It is true that the FTC didn't explicitly state that it would be prejudiced by intervention. Further, the Proposed Intervenors state that they do not intend to conduct any additional discovery and are amenable to an expedited schedule for taking discovery against them should such discovery be sought by the existing parties. (Doc. 284 at 5.) Nevertheless, and as discussed in more detail below, the Proposed Intervenors appear to seek Rule 23 class certification to pursue a novel avenue of declaratory and injunctive relief in the final stages of a civil FTC enforcement action. (Doc. 274 at 15-31.) This will necessarily "inject new issues into the litigation that at this late date would prejudice the parties." Alisal Water Corp., 370 F.3d at 922. Although the increased difficulty of resolving the litigation cannot alone constitute prejudice, the Court finds that the proposed intervention comes at a sensitive time in the case, as discovery has closed and a summary judgment motion has already been filed. Moreover, the Proposed Intervenors do not adequately explain how injecting their proposed Rule 23 class certification (Doc. 274 at 28-29 ¶¶ 133-44) or reviewing the FTC's civil enforcement action under 5 U.S.C. § 702 (Doc. 274 at 30 ¶ 146) while its outcome is still undetermined would not result in prejudice to the parties' ability to resolve this case.
For these reasons, the prejudice factor weighs against a finding of timeliness (or, at most, is neutral).
The Reason For And Length Of The Delay
The Proposed Intervenors assert in conclusory fashion that they "acted promptly after their rights were affected by this case." (Doc. 274 at 8.) Elsewhere in their motion, however, they acknowledge their keen awareness of the "numerous motions and applications" that have purportedly "negatively affected the rights of SBH of affiliates," including the TRO (issued in January 2020), the preliminary injunction (issued in February 2020), and the FTC's filing of the SAC (in September 2020). (Id. at 7.) Additionally, in their reply, they contend that September 21, 2020, when the Court denied the Individual Defendants' motion to dismiss or compel joinder under Rule 19, was when they first had any "basis upon which to believe that the Court would decline to require or permit their direct, active participation in this action." (Doc. 284 at 5.)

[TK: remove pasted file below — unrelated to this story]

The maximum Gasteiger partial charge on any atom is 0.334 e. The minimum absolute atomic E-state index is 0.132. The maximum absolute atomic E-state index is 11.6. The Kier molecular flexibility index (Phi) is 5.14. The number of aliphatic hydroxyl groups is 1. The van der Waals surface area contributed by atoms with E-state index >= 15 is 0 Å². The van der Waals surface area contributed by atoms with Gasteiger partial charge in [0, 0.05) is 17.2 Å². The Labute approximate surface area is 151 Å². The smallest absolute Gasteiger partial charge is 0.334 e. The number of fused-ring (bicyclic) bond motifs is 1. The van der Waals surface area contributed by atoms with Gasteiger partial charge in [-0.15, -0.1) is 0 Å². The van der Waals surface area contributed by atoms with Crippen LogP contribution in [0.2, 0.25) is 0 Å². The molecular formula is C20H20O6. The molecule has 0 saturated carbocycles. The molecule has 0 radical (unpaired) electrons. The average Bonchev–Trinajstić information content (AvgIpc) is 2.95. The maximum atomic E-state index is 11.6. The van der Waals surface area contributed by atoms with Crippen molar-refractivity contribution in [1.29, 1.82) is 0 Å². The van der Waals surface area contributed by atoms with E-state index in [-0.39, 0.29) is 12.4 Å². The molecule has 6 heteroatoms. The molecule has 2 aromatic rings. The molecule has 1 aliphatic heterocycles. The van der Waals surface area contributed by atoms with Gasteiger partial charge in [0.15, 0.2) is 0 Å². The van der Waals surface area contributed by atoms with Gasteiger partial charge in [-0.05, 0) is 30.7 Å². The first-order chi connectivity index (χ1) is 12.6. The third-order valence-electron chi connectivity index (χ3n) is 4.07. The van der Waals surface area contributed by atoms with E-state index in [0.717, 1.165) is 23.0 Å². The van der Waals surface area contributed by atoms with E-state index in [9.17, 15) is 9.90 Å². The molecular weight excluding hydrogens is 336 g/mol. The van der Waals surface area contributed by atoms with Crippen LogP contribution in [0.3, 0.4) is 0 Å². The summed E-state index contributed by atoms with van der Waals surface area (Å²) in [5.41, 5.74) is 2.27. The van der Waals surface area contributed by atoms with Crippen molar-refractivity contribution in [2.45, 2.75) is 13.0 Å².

There is simply no good explanation for the Proposed Intervenors' massive delay in requesting intervention. According to the Proposed Intervenors, the earliest date on which their protected interests arose was January 13, 2020 (issuance of TRO) and the latest was September 21, 2020 (denial of Rule 19 motion). Their intervention motion, however, was not filed until February 18, 2021. (Doc. 274.) Thus, at the bare minimum, the Proposed Intervenors delayed nearly five months after their interests arose. As the FTC points out, this exceeds what courts have found to be an unjustifiable delay. See, e.g., FTC v. Cardiff, 2020 WL 766336, *4 (C.D. Cal. 2020), aff'd, 830 F. App'x 844 (9th Cir. 2020) (delay of nearly two months after protected interest arose was untimely and "[a]ny purported `steps' taken during that time period are insufficient to justify" the delay). Further, as noted, "any substantial lapse of time weighs heavily against intervention." Wilson, 131 F.3d at 1302 (internal quotation marks omitted).
The Proposed Intervenors argue they have not been "dilatory" because it took them "just a few months" to get organized, retain counsel, and file the motion. (Doc. 274 at 9; Doc. 284 at 5.) But this hardly explains why, after months of active, and at times contentious, litigation, in which several of the Proposed Intervenors themselves participated, it was only in September 2020 that they could even begin to get organized. After all, at least some of the Proposed Intervenors have been aware of the effects of the TRO, preliminary injunction, and other aspects of this litigation from the outset. For example, in opposing the preliminary injunction, among the exhibits proffered by the Individual Defendants were declarations by SBH affiliates, at least sixteen of whom rank among the Proposed Intervenors. (Doc. 282-1 ¶ 2. See, e.g., Doc. 85-1 at 2; Doc. 283-1 at 1; Doc. 85-1 at 10; Doc. 274 at 15-16, 19 ¶¶ 33-35, 31; Doc. 85-1 at 13; Doc. 274 at 15-16, 20-21 ¶¶ 57-59, 31; Doc. 85-1 at 24; Doc. 274 at 15-16, 18 ¶¶ 21-23, 31.) In addition, in her May 12, 2020 report, the Receiver stated that she had spent the previous three months "communicating with affiliates and consumers regarding requests for refunds and the status of litigation" after "widely distributing her email address and phone number." (Doc. 139-1 at 3, 8.) These regular communications have reportedly continued ever since. (Doc. 179-1 at 10-11; Doc. 229-1 at 8; Doc. 271-1 at 4-6.) "A party must intervene when he knows or has reason to know that his interests might be adversely affected by the outcome of litigation." Alisal Water Corp., 370 F.3d at 923 (emphasis added). The record shows that many of the Proposed Intervenors knew or had reason to know about their interests in this litigation as early as January or February 2020, one year before they moved to intervene.